I do not believe there is a definitive answer. As I understand it, changes have been for refinement and involved changes to opening ramps and possibly a slight increase in acceleration rates where later tappets were lighter. There is also talk of cams with oil holes at the rear of the lobe which were not so quiet. In any event, the following information might provide some clarity …
I think Dick Maury would know and I think he might still be on the list.
Quoted from Roger Bywater … Of course I can’t guarantee any of this information is correct.
"It is never wise to rely too much on figures in manuals.
Circumstances can often cause manufacturers to make running changes that don’t appear in manuals although there may be bulletins to dealers about them. There is nothing unique to Jaguar about that.
The cam timing quoted in the V12 E type manual is slightly different from that quoted later for the HE but there were several detail changes to cam profiles around 1973 into early 1974. From then on the cams remained the same until some further minor changes for the 6 litre. Some early cams were only used for a short period and the part numbers are not found in parts books. The differences were very slight. Significant changes can be made to the acceleration curve of a cam which could be virtually undetectable from basic measurement of the lift curve.
Through the life of the V12, Jaguar used valve clearances in production ranging from 0.010 – 0.012”, 0.012 – 0.014”, 0.014 – 0.016”, but you won’t find anything about the latter in any workshop manual.
There are valid reasons for defining opening periods at cam lift of 0.050”, just as there are for using 0.010” lift , and also for using zero clearance. Using 0.050” gives a reasonable indication of the main lift period but usually misses most of the acceleration/deceleration phases which can make a profound difference. A change in valve clearance of 0.002” can make a measurable difference to performance so none of these is much use really except as a rough guide. "
And also this :
"All changes to V12 cam forms and tappets have been in pursuit of refinement. There were a number of detail changes in the early 1970s ending with C42176/7 which lasted until the 6 litre when further refinements were introduced. The dealer information bulletin about the 6 litre improvements mentions the changes to the cam profile and inlet valve but does not mention any change to the tappets. It may therefore be that the change to a lighter tappet could have been a running change introduced at some other time, possibly as a result of similar changes introduced earlier on the AJ6 engine.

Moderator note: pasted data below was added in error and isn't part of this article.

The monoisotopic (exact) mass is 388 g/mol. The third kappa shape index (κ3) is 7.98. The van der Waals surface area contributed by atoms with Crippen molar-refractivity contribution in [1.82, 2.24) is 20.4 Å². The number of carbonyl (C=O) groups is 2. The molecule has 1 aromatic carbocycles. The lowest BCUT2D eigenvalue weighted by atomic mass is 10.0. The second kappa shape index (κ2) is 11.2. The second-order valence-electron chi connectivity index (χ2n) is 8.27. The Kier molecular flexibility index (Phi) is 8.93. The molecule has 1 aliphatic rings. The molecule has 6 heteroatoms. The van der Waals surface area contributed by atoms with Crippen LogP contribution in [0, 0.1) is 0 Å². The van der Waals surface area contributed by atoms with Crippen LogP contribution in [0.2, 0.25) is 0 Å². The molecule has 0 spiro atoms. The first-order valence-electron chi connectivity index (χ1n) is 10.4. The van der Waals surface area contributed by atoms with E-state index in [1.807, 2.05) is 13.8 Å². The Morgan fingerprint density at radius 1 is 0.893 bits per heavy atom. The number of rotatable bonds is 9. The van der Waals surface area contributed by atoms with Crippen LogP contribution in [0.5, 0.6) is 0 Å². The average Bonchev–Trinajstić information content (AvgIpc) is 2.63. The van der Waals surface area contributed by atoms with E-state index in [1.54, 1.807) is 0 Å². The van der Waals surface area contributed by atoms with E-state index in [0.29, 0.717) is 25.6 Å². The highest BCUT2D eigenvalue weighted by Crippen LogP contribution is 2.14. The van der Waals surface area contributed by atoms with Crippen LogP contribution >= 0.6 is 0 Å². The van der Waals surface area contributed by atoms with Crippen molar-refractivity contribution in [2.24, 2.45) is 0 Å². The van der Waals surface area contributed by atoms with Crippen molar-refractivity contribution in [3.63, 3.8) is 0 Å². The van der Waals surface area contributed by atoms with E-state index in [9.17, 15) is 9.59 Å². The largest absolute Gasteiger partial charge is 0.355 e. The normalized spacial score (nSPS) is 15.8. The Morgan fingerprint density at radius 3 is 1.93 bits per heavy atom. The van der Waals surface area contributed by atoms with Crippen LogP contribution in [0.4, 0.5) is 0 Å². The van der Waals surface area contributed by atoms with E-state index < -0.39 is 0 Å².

Opening the clearances from 0.012-0.014” range to 0.014-0.016” made measurable improvements to torque, emissions (particulary HC) and specific fuel consumption.
In fact, at one point V12s for the US market were assembled to the wider setting range in order to pass FTP-72 emissions. A higher level of tappet noise had to be accepted for these engines.
The C42176/7 cam form has constant velocity ramps extending to 0.020” lift so any clearance within that range will be collected by the ramp at the same rate of lift.
Because the exhaust clearance closes up with running temperatures it can tolerate wider settings than the inlet without becoming noisy. For most people setting inlets to 0.014” and exhausts at 0.016” would be the best solution."
And also this …
" Walter Hassan’s paper quotes a valve crash speed for the V12 of 7840 r.p.m. and a compressed spring load of about 150 lbs., which suggests that the standard setup was rather over-specified. Early 16CU control units had a fuel cut rev limit just over 7000 which gives some idea of the margin.
In fact the only thing about the V12 valve gear that caused any concern was with regards to noise and refinement and this was largely because of variable side clearance as a consequence of running cast iron tappets in an aluminium carrier. It was a problem the writer spent some time investigating. All changes to tappets and cam profiles were primarily for this reason.
The XK of course had used cast iron tappet guides so did not have the same side clearance expansion issues – but suffered with other problems as we know.
There were a number of changes to the tappets and cams in the first couple of years of production. There were long tappets, some with copper plating, and some with small holes in them, but the standard became the short tappet used from about 1973 onwards. These were sourced from two suppliers during the 1970s at least, these being AE Brico and Clancy.
Brico tappets were plain chill cast whilst the Clancy items were blacked internally. Both were to the same specification, were interchangeable, and were also used in the XK but under a different part number. The next significant change was when the 6 litre was introduced and again the reason was for refinement."